Next up, Kidnapped Coed, billed as The Kidnap Lover, finds money hungry crook Eddie (Canon once again) kidnapping red-headed richie Sandra (Leslie Rivers, Reform School Girls) only to have his hostage form an unusual attraction for her abductor.  Canon excels as the heavy determined to kill if his ransom isn’t delivered with the timid Rivers playing nicely off of him.  Encountering several unsavory characters that arguably rival Eddie’s own demeanor, the cigarette-puffing crook slowly opens up to his victim, igniting an unlikely romance between characters from different tracks of life.  Nicely developed and crafting a well-executed tonal change, Kidnapped Coed is a fitting followup to Friedel’s previous effort in terror that although briefly timed, plays exceedingly well.  

    Severin Films presents Axe and Kidnapped Coed with 1080p transfers, sporting 1.85:1 aspect ratios.  Although speckles and instances of cigarette burns are apparent, both films admirably shine with noticeably filmic representations while, appreciative detail, natural skin tones and boldly presented blood pop nicely in both features.  Equipped with DTS-HD Master Audio 2.0 mixes, dialogue is audibly satisfactory with mild instances of hiss and static occasionally detected.  Although Kidnapped Coed serves as the stronger audio candidate, both films get the job done.  In addition, each film contains an optional German audio track.  Rightly saluting both films with numerous bonus features, Severin Films provides Audio Commentaries on both with Writer/Director Frederick R. Friedel, Production Manager Phil Smoot & Makeup Artist Worth Keeter.  In addition, Friedel’s intriguing hybrid cut of both films entitled Bloody Brothers (1:29:11) is also included with an introduction by Friedel and an Audio Commentary with Nightmare USA Author Stephen Thrower.  Furthermore, At Last…  Total Terror!: The Amazing True Story of the Making of Axe & Kidnapped Coed (1:01:40) is a newly produced retrospective work featuring interviews with key talent and visits to the original shooting locations.  Also included, Moose Magic: The George Newman Shaw & John Willhelm Story (38:35) traces the history of the films’ talented musicians while, Stephen Thrower waxes intellectual on Axe & Kidnapped Coed (9:15) with a selection of Trailers, TV Spots & Radio Spots (8:31) rounding out the disc’s supplemental content.  Finally, located on a separate compact disc, both films’ original soundtracks are included with 7 bonus tracks from Shaw & Willhelm.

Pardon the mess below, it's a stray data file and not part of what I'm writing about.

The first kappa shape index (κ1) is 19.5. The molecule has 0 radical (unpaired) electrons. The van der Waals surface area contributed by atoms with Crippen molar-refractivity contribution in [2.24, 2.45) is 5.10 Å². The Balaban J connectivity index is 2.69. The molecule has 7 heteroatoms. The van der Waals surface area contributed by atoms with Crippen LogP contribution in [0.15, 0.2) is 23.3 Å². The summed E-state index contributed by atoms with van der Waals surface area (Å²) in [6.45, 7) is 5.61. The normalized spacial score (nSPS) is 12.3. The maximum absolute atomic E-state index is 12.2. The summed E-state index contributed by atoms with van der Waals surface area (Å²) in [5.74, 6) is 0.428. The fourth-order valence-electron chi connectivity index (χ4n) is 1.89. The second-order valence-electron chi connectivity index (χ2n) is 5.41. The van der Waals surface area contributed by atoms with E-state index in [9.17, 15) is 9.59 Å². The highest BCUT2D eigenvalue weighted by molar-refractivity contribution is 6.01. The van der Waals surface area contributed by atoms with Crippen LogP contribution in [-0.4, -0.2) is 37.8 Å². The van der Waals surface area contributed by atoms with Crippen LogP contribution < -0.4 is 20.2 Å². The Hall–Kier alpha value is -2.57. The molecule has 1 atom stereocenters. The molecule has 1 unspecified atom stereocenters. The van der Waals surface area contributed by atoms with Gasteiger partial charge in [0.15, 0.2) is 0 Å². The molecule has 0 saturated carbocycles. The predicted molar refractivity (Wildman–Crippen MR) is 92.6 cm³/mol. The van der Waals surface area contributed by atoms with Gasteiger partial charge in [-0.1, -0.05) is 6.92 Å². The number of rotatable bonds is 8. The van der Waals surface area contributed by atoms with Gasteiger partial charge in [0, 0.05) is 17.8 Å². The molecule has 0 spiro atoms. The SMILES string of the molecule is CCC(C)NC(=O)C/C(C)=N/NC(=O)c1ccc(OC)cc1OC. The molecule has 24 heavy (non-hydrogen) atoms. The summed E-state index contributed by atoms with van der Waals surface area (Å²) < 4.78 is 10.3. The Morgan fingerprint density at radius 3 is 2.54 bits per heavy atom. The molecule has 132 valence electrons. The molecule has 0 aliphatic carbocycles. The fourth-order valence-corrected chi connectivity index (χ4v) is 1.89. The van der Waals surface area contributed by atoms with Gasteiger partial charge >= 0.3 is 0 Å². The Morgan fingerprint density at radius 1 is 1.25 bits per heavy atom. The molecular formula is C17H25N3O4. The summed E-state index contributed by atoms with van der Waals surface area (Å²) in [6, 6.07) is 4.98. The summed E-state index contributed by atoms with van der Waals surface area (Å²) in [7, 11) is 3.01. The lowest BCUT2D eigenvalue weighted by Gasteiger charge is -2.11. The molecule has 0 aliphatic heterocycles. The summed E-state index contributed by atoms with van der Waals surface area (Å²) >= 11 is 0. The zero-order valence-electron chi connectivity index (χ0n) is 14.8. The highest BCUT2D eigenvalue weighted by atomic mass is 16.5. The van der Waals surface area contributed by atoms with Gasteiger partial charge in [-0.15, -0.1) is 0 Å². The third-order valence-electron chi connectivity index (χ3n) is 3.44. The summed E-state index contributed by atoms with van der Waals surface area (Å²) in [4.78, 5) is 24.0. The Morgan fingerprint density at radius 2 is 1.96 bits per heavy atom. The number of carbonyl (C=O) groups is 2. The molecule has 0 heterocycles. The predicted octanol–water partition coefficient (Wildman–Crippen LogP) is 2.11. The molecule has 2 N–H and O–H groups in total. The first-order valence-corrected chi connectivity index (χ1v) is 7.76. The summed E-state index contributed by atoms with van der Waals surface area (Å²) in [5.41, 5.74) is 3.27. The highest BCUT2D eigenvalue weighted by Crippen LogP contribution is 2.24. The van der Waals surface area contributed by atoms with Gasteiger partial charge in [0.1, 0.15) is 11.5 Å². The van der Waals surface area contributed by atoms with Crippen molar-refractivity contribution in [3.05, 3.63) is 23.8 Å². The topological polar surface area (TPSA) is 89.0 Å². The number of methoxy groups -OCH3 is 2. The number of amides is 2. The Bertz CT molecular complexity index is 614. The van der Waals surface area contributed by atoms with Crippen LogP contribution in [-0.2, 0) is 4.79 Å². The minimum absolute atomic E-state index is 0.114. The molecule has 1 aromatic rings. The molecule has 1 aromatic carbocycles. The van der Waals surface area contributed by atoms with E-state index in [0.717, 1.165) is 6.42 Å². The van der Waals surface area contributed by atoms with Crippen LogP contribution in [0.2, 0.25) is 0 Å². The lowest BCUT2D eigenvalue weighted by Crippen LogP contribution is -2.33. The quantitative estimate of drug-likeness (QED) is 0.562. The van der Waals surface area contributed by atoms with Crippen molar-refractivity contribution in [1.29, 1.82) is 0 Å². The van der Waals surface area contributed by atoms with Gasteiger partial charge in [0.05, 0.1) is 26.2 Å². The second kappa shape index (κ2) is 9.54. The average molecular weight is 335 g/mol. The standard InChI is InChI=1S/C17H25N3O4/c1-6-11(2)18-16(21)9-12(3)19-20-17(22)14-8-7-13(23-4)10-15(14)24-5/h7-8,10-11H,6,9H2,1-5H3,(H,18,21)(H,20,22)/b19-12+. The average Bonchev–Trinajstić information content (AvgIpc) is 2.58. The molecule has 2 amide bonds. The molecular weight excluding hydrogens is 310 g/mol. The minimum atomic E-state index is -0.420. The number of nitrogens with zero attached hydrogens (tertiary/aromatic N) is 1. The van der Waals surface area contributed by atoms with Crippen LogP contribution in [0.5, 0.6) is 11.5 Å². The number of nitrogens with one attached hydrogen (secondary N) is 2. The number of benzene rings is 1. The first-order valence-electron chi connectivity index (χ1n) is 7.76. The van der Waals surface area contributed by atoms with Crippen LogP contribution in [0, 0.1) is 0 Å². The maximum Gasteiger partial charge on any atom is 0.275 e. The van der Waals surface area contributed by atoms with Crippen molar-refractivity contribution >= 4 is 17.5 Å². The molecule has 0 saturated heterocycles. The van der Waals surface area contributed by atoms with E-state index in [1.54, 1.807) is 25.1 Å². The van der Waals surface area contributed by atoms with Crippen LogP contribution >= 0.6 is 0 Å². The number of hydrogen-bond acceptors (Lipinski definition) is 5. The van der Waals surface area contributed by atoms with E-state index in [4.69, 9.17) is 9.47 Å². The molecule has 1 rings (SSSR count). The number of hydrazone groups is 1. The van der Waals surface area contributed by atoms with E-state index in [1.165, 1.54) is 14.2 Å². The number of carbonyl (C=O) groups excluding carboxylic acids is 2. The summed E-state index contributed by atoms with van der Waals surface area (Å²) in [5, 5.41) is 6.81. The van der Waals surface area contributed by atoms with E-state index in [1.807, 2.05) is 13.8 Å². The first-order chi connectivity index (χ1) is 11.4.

RATING: 4/5

    Available now from Severin Films, Axe / Kidnapped Coed can be purchased via Severin-Films.com, Amazon.com and other fine retailers.

    Women’s Prison Massacre (1983)

    Director: Bruno Mattei

    Starring: Laura Gemser, Gabriele Tinti, Ursula Flores, Maria Romano, Raul Cabrera & Antonella Giacomini